Some of Godfrey's collections touch on history far outside the Library's New England focus. The insignia of the Daughters of the American Revolution is a point of pride for the Society. One Godfrey collection suggests that the insignia might have had Connecticut ties.
The Godfrey Library is the repository of the Collection of books and papers of Daughters of the American Revolution, Wadsworth Chapter. Page 29 of the Historian's Report, Volume II recounts the founding of the Chapter - and its ties to the insignia's creator. According to the website of a South Carolina DAR chapter, George Goode
designed the insignia, modeling it on his mother's spinning wheel.
"Our indebtedness to Dr. G. Brown Goode of Washington, and to his wife, our first member, can never be over-estimated. Dr. Goode, a graduate of Wesleyan and a citizen of Middletown (we are proud to recall) while visiting friends in Middletown, in 1891, spoke of his great interest in a new society that was organized a year before in Washington, and known as the Daughters of the American Revolution. He so impressed some of our patriotic women that he was requested to forward from Washington the requisite application blanks, twelve in number. These blanks were received and soon executed, and his ladies are now designed as charter members of Wadsworth Chapter."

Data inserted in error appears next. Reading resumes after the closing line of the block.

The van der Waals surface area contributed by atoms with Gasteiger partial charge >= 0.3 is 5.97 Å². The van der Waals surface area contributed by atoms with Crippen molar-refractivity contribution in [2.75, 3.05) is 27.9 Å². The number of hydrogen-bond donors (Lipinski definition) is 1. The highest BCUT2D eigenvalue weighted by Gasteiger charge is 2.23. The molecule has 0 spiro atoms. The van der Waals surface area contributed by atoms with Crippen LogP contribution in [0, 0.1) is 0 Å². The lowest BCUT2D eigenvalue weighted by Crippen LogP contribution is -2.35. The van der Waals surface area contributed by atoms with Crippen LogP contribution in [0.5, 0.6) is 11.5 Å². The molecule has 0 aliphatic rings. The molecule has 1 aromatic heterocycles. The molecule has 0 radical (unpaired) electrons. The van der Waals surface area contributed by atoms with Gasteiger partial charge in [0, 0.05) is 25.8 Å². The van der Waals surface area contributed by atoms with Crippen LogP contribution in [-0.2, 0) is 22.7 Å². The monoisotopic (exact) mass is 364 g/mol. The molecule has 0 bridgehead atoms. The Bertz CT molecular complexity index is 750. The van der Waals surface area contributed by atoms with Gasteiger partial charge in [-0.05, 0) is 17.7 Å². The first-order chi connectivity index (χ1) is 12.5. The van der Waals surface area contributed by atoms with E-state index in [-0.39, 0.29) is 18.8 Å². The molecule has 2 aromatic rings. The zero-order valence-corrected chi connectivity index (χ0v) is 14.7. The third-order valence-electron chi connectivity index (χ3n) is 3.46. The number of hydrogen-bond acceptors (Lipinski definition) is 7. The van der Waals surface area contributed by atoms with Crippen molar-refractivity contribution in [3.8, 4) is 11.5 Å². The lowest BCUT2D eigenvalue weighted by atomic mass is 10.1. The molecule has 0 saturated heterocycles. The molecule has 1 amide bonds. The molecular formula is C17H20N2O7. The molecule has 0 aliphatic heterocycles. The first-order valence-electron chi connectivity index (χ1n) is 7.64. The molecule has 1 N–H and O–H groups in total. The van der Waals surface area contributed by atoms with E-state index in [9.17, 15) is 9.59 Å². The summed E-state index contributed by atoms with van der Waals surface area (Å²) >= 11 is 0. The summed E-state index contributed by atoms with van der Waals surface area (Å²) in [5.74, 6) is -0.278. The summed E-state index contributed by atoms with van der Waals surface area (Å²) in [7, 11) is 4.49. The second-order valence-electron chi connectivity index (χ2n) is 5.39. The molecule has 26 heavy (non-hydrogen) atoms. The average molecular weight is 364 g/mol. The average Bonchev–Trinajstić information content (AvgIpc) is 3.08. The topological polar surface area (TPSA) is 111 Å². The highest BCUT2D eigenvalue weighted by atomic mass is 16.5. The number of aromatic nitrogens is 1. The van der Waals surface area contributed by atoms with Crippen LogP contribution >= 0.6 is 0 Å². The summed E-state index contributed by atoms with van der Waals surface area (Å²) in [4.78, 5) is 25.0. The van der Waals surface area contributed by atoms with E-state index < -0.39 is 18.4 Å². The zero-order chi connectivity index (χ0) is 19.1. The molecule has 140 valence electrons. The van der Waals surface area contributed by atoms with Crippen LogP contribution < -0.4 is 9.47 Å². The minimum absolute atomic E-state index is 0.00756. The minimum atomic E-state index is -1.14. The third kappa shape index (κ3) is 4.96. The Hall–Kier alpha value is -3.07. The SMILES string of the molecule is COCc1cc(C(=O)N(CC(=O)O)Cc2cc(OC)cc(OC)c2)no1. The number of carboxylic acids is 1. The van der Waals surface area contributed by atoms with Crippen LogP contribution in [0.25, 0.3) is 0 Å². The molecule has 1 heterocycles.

Wadsworth Chapter, Connecticut's first, therefore, can claim a role in the creation of DAR's best known symbol - or perhaps the reverse is true!
Interested in the history of Connecticut's DAR chapters? Check out our library catalog for a DAR publications, papers, and more!
Friday, January 29, 2016
Friday, January 22, 2016
If you're in the midst of preparing a DAR or SAR application, you know how valuable sources with information about your ancestor can be - and how hard they often are to find. Godfrey can help!
Our collection goes beyond what's available online. For example, this book might be a valuable resource.
Compiled in 1976 by the Stamford Genealogical Society, this copy of Stamford's Soldiers: Genealogical Biographies of Revolutionary Patriots from Stamford, Connecticut is one of only 500 printed. And for a DAR applicant, it is a gem. The book contains short biographies of all 738 men with known connections to Stamford during the Revolution. While it is uncited, it offers the dates and places where a soldier died, was buried or had his will probated. For a lineage society applicant, this book might make your research much easier.
Thinking it's time to visit the library in person? Visit us at www.godfrey.org for directions.
Friday, January 15, 2016
Have you wondered how to access your ancestors' records when they lived far away? Today's guest post gives you a glimpse of what can be found using films delivered to Godfrey's Family History Center. For more information about the center's hours, please visit our website.
Use of Real Estate Deeds to Uncover Spousal Identity
Identifying the names of spouses during the 1700s and 1800s is always a challenge. Real estate deeds can be a useful tool in this effort. Other than a few commercially prepared abstracts, information from real estate deeds can be obtained either by going to whatever jurisdiction in which the deed was recorded or (more easily) by obtaining microfilm through a Family History Center such as found at the Godfrey Memorial Library.